“She was beautiful as a young woman, and everyone wanted to court her,” her sister explained. “Our parents were heartbroken when she chose Charlie. Charlie was a farmer. She could have done so much better. We were city girls, you know. I don’t think she knew what she was getting herself into.”

“He could make me laugh,” Grandma said. “Played a damn good fiddle too, and he could dance. How we loved to dance.”

“When I think of my mother, I picture her standing over the woodstove cooking, always cooking, and crying. Seemed like she was always pregnant.” This from my mother, her daughter.

“Every time my fool husband hung his pants on the bedpost I was with child again. Carried ten to full term. Three of them died young.” She said it matter-of-factly, as if that is how life goes.

“Do you miss him?” I asked. “I mean, he died young, did you ever consider remarrying?”

“Hell, no! When he died, I started living. Took up drinking and smoking. I’d let a man buy me a drink, take me for a twirl on the dance floor, maybe walk me home, but that’s it. Let them in and they are only after one thing. They’re not getting that here!”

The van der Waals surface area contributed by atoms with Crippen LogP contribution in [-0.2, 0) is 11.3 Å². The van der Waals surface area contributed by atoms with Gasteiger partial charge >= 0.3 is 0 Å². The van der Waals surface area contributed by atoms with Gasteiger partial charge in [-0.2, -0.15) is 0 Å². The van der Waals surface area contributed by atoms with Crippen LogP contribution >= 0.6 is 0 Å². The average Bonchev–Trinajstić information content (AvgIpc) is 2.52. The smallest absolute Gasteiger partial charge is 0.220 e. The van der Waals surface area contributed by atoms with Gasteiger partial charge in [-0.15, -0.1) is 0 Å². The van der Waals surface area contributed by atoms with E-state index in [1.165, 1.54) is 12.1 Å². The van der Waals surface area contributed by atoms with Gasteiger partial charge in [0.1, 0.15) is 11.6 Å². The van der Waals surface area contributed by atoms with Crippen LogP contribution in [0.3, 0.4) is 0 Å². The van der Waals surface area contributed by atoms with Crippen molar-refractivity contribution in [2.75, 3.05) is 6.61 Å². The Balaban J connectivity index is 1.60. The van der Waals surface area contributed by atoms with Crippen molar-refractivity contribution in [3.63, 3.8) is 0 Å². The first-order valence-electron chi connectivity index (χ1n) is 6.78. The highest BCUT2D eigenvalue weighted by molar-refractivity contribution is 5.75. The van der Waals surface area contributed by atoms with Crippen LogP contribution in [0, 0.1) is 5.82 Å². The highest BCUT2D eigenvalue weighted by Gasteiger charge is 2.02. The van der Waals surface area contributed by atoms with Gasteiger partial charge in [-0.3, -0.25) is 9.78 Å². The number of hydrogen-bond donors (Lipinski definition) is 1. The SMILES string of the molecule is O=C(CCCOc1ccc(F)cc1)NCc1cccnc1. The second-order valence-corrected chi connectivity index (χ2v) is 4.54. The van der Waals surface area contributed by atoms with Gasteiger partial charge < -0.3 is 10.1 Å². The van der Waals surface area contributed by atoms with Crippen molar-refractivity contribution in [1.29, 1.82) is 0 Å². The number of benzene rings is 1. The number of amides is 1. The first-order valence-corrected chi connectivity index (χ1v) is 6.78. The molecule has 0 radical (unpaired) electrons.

“Just don’t go putting the cart before the horse,” my mother advised me when I asked about love.

I knew she was talking about herself; I was born just three weeks after she married my Dad. I assumed she was telling me it had all been a horrible mistake.

“Were you in love the first time you got married?” Unwilling to give up on the notion.

“What did I know of love? He was handsome, drove a motorcycle and paid attention to me. Sure, I thought it was love, until I learned that he did the same for every other woman he met. I was the only one stupid enough to marry him.” She reflects for a minute. “Must have loved him, ‘cause I sure was crushed when he left me for my best friend.”